The aliphatic adjective is used in the field of chemistry to describe those organic compounds that have an open chain as the structure of their molecules. In this way, it is possible to speak of different compounds of the aliphatic type.
It is called as aliphatic hydrocarbon to the organic compound formed with hydrogen and carbon and which has no aromaticity, a chemical property related to the behavior of electrons that are in the double bonds. These electrons, since they can move freely between the different bonds, both single and double, give a degree of stability to the molecule that would not be possible to achieve if they remained fixed in the bond.
When designing a graphic representation of the molecule taking into account the aromaticity, the double bonds in one of the configurations must be drawn and related to the others through arrows, to express the other opportunities that the electrons have to form new links around the aromatic ring. An example of this behavior can be seen in benzene, whose molecule has more than one resonance state and its double bonds alternated with the simple ones are represented.
There are many concepts related to the term aliphatic; such is the case of alkanes, hydrocarbons containing exclusive way atoms and hydrogen atoms. They are also known as saturated hydrocarbons, since they do not have double or triple bonds, which is why their carbons have a rearrangement of their electrons called hybridization. On the other hand, they do not have functional groups either.
These aliphatic hydrocarbons can be cyclic or acyclic. In the case of cyclic aliphatic hydrocarbons, their aliphatic chain manages to close and forms a ring. A cycloalkane (or cyclic alkane), therefore, is a saturated hydrocarbon composed only of carbon atoms that are attached through single bonds that take on a ring shape. The generic formula for cyclic alkanes is CnH2nl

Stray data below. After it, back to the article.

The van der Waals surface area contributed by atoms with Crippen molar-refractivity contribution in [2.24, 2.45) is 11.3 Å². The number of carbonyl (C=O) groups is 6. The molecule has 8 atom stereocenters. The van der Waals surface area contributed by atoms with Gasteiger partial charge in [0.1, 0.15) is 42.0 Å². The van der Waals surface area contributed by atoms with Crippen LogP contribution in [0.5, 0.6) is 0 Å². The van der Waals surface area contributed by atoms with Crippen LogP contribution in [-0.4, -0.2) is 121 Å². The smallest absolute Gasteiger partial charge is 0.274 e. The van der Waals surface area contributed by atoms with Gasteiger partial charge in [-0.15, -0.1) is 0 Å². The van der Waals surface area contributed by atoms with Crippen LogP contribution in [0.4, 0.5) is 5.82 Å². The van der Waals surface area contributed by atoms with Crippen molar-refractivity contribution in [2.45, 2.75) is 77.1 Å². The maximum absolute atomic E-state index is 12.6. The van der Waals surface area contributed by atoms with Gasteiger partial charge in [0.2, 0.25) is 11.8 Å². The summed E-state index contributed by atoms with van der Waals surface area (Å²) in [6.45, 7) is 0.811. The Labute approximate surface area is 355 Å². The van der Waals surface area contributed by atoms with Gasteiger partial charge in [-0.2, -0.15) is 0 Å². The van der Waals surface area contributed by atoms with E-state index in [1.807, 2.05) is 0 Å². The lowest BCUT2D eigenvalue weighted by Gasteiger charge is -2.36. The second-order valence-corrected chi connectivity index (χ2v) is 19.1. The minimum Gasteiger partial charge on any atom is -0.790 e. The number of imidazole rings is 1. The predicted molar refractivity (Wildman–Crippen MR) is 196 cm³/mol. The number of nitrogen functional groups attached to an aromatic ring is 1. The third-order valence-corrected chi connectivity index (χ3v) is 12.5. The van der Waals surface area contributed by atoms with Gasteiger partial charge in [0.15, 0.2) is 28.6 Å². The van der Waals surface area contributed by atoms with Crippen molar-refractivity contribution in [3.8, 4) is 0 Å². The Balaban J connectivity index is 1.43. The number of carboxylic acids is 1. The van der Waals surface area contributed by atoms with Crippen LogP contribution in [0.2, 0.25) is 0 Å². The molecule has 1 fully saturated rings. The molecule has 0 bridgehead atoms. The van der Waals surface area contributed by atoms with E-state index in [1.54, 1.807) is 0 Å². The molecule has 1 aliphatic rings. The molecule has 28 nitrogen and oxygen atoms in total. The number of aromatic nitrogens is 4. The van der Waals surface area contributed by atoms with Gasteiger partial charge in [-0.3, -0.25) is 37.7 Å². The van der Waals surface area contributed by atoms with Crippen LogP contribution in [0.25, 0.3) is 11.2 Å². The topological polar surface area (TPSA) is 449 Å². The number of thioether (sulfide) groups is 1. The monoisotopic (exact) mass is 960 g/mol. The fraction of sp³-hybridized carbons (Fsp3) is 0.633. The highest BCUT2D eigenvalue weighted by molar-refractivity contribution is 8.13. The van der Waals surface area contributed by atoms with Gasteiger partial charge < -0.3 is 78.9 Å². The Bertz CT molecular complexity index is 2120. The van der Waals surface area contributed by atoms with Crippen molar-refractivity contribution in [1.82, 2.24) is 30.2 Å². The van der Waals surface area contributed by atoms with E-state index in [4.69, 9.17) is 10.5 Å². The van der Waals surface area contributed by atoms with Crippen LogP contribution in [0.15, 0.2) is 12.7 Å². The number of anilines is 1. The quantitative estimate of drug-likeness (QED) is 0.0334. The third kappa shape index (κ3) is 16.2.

The acyclic aliphatic hydrocarbons have a linear hydrocarbon grouping. The simplest of these organic compounds are aliphatic alkanes, with a branched or linear chain and without functional groups.
The reactivity of aliphatic alkanes is very small in contrast to that of other organic compounds. All its links are of the sigma type, that is, simple; they are covalent and have a single pair of electrons in an s orbital, and therefore a series of lines can be seen in their structure that represent the covalent bonds by means of which each linked atom shares a pair of electrons with the others.
An example of aliphatic alkane is propane, a gas derived from petroleum that has three carbon atoms. Its chemical formula is C3H8: through industrial processes that allow the gas to liquefy, propane is used as a fuel, often combined with butane.
On the other hand we have the following two concepts:
* alkenes, unsaturated hydrocarbons that have a carbon-carbon bond or more in their molecule. Alkenes can be understood as alkanes that have lost two hydrogen atoms, which produces a bond between two double-type carbons. In a similar way to what happens with alkanes, cyclic alkenes are called cycloalkenes;
* alkynes, aliphatic hydrocarbons that have at least two pi and one sigma bonds that occur between two carbon atoms.
It should be noted that alkenes (such as ethylene) and alkynes (such as acetylene) are also acyclic aliphatic hydrocarbons. Ethylene is found naturally in plants, although it is usually obtained from hydrocarbons. The same occurs with acetylene, collected from oil or natural gas through different industrial procedures.